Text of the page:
Cam Fowler may be coming off a rocky sophomore campaign, but he was a strong defender for the U.S. in last year’s World Championship and has excelled on the international stage in the past. With World Junior and World Under-18 gold medals to his name, Fowler has won wearing the USA crest. That helps, even in this very different event. Expect Fowler to see some work on special teams and get utilized in a variety of situations.

Justin Faulk (NHL.com)

Justin Faulk might be the most intriguing addition to this U.S. Men’s National Team, coming off of a rather brilliant rookie campaign with Carolina. He improved as the season went on and is accustomed to playing big minutes in all situations. Faulk has a bomb from the point and should see significant action on the power play. He won a U18 gold just two years ago and bronze at the 2011 World Juniors. Faulk’s youth and close proximity to his days at the National Team Development Program should make him a pretty hungry individual. Faulk spoke about the pride of putting on the USA jersey and one should not expect a let down from this youngster. He’ll play hard for the duration of the tournament.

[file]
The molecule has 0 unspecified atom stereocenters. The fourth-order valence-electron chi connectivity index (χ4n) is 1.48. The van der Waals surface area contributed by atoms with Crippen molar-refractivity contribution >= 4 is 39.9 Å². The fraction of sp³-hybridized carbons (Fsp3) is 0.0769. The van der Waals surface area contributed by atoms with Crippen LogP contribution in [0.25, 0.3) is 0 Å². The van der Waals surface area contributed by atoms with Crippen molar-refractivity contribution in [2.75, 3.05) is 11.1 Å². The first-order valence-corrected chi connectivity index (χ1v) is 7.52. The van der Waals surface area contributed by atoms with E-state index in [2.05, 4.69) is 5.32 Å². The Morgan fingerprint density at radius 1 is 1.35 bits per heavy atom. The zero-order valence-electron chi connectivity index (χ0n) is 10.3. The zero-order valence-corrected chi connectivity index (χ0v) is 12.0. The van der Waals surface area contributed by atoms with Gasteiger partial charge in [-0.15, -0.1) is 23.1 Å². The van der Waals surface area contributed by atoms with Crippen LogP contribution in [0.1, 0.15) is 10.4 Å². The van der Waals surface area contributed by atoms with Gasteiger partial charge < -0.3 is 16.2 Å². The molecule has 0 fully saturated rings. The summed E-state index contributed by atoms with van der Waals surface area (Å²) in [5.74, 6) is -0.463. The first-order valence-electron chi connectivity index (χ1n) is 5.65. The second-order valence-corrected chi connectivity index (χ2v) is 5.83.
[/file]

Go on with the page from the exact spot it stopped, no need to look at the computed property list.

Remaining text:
Edmonton’s Jeff Petry is Team USA’s biggest defenseman and quietly put up some pretty solid numbers in his first full-time NHL season. He’s yet another good puck mover, but with so many offensive defensemen, may have to focus more on things in his own end.

Justin Braun and Chris Butler should both be able to help in that regard as well. Both of those guys should provide a little bit of physicality and strong defensive minutes. Butler blocks a lot of shots and isn’t afraid to lay the body. Braun meanwhile likely slots into the seventh defenseman role and should be a stable presence when out there.